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With this years releases of Intel's dual core chips I've started thinking about thread safety more. I spent my working hours on a massively threaded realtime application but this is only on a single CPU. I've never programmed on a multicore cpu (Save a P4 hyperthreading one). How do mutexes ensure thread safety when there are multiple CPU's that are running threads. For instance
void some_function()
{

//Do something

}


On a single CPU system, calling a lock that is an atomic operation (By disabling interrupts briefly??) ensures that the lock is obtained (if possible) and even in the event of a thread switch, as the locking operating is atomic it ensures that only one thread can get the lock. However, with 2 or more CPU's that are executing in ACTUAL parrallel, how is this ensured?? Is there extra instructions which disable thread switches throughout all CPU's etc..

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Quote:
 Original post by gommoOn a single CPU system, calling a lock that is an atomic operation (By disabling interrupts briefly??) ensures that the lock is obtained (if possible) and even in the event of a thread switch, as the locking operating is atomic it ensures that only one thread can get the lock.
It's usually implemented as an atomic read-modify-write instruction that locks the shared memory bus.
So there's no need to worry.

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Having more than one CPU should not be your concern. From a programmer point of view, it works the same. You really don't have to worry. If your program is thread aware than you should make it thread safe. Everything should be ok :)

Regards,

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If your only worried about one process use critical sections instead of mutexes. Mutexes are meant for Operating System wide syncronization. Most people use them in their apps and end up slowing them down due to their huge cost of obtaining and freeing.

Critical sections are meant for single app syncronization and are a heck of a lot more light weight.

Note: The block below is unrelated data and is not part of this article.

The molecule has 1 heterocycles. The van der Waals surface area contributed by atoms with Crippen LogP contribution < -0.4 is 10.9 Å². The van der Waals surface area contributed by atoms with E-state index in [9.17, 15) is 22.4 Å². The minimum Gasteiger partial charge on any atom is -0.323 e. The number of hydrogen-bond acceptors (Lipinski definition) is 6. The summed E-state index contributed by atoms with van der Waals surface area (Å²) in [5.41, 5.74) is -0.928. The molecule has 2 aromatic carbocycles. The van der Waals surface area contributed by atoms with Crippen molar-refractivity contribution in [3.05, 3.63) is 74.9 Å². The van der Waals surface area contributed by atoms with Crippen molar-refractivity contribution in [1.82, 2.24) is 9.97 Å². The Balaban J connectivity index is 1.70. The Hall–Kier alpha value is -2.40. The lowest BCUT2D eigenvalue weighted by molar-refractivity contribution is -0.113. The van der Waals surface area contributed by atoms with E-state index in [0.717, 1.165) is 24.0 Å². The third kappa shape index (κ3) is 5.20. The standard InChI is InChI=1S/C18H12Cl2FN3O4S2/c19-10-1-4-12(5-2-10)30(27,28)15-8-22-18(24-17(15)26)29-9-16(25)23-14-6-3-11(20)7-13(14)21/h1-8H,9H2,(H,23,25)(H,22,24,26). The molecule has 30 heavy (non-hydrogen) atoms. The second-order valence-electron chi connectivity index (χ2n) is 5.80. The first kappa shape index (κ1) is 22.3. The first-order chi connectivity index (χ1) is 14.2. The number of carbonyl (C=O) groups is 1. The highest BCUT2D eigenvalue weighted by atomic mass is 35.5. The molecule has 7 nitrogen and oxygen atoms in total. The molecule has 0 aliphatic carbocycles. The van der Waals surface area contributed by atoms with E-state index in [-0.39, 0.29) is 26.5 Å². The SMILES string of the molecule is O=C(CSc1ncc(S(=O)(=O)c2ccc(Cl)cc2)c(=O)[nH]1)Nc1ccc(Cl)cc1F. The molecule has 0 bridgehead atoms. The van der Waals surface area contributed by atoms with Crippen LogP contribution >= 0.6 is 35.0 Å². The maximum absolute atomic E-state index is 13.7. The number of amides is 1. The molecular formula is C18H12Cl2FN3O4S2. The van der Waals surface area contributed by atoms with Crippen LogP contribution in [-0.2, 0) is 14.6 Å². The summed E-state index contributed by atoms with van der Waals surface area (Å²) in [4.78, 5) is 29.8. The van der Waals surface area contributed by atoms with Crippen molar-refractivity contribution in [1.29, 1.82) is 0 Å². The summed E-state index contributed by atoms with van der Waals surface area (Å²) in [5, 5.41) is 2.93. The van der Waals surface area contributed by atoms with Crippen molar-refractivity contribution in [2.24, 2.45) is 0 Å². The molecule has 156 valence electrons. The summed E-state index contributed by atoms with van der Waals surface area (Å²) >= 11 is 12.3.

Cheers
Chris

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Quote:
 Original post by Emmanuel DelogetHaving more than one CPU should not be your concern. From a programmer point of view, it works the same. You really don't have to worry. If your program is thread aware than you should make it thread safe. Everything should be ok :)
Not so, there are many bugs that would show up on multicore that wouldn't appear on single core in a threaded app. (edit: I should clarify. They're bugs on both, but you might never even see it happen on single core simply because the race condition is one in a million, whereas on multicore it becomes one in ten)

Quote:
 Original post by chollida1If your only worried about one process use critical sections instead of mutexes. Mutexes are meant for Operating System wide syncronization. Most people use them in their apps and end up slowing them down due to their huge cost of obtaining and freeing.Critical sections are meant for single app syncronization and are a heck of a lot more light weight.
I'm not sure what critical sections are, but mutexes, semaphores, etc are standard ways of implementing locking. There's no reason to discourage their use... (and huge cost? that's making many assumptions. futexes on linux, for example, are incredibly fast)

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Hehe

I think you misunderstood me :) I didnt' want to discourage their use, I just wanted to point out that there are usually better allternatices to mutexes. YOu pointed out one for Linux and I pointed out one for OS X and the windows.

Cheers
Chris

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Oh I see. I used the word mutex to pretty much mean anything that has the same behavior as a mutex. I looked at Mac's critical regions a bit and it looks pretty much the same. I'm going to avoid the headache of venturing into msdn...

I think pthreads might even use the best available locking primitive, so it'd still end up using critical regions in the end. I'll double check this claim, I suppose... gimme a minute.

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Mutexes are typically implemented using atomic bus transactions, where a single CPU is guaranteed to be able to read-modify-write a memory location somehow. On x86, this is done with the LOCK instruction prefix. On PPC, it's done with cache line reservations and conditional stores.

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There's no mention of preference for critical sections in the performance section on this page...

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Check out this site
http://support.microsoft.com/default.aspx?scid=kb;en-us;105678

C-Junkie Good call I was misusing the term on the Mac, mutex is preferable, its windows where the advice still stands. I guess thats what I get for comming from a windows background:)

Cheers
Chris

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